House prices may be high, but the combination of lower home prices, improvements in wage growth and lower interest rates have contributed to the ongoing improvement in the HIA Affordability Index for the June 2019 quarter.
HIA’s Affordability Index is calculated for each of the eight capital cities and regional areas on a quarterly basis and takes into account the latest dwelling prices, mortgage interest rates and wage developments.
For a home buyer with an average income purchasing a median priced dwelling (assuming a 10 per cent deposit), mortgage repayments will consume the smallest proportion of their earnings since 1999.
The main reason the HIA Affordability Index today is comparable with the level in 1999, despite house prices rising significantly faster than incomes, is that interest rates are 4.6 per cent today compared with 6.7 per cent in 1999.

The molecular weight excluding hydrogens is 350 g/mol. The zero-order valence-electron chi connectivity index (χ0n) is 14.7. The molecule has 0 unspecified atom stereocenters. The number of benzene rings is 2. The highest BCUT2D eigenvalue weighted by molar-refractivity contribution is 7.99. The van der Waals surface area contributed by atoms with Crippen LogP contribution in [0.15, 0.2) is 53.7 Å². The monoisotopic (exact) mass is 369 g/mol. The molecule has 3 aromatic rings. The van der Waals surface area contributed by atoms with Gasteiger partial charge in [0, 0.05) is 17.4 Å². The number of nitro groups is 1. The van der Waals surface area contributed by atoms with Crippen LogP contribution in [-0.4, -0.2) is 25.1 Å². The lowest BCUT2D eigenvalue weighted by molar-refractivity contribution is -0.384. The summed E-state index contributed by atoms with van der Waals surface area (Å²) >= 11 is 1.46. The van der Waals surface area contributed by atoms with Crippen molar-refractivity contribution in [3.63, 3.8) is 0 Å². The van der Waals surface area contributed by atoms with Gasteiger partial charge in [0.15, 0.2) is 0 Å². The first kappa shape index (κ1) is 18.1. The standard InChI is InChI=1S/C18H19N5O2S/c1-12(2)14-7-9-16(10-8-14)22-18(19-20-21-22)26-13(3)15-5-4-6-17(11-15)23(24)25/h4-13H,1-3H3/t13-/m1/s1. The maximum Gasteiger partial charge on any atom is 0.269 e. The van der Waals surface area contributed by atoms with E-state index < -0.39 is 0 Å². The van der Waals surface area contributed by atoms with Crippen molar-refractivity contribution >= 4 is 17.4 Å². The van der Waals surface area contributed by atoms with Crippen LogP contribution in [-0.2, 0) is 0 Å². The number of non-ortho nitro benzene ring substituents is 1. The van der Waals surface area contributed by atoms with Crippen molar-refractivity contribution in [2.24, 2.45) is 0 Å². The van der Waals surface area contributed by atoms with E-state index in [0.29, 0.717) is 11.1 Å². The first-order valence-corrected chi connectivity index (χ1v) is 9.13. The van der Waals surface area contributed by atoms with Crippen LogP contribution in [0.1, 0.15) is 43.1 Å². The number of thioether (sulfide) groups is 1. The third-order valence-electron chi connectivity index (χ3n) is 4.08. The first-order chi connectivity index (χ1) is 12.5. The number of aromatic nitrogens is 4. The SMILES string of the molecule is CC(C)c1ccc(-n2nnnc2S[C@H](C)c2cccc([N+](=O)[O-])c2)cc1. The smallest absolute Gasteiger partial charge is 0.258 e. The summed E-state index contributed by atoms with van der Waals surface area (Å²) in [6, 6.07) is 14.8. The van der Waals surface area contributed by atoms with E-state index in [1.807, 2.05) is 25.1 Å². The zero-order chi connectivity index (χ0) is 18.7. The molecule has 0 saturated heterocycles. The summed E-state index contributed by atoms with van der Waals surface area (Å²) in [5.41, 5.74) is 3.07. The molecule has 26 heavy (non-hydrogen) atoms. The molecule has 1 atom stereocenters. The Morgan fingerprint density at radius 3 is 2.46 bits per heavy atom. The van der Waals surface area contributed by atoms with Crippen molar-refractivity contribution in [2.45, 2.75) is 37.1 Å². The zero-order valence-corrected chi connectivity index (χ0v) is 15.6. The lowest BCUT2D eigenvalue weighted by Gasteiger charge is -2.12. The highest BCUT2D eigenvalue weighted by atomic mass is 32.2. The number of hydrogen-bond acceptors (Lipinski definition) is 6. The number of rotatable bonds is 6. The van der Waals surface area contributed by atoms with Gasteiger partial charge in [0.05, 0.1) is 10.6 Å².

Average earnings have increased by 113 per cent over the 20 years to 2019, while the median home price has increased by 228 per cent but the lower interest rates have kept the cost of servicing a loan the same.
There are also a number of initiatives that do not feed into this Affordability Index that will assist with first home buyers entering the market.
The reduction in income tax, the easing of APRA restrictions on mortgage lending and the Australian government’s First Home Loan Deposit Scheme are likely to be important considerations for households.
With thanks to Michael Yardney from Metropole Property Strategists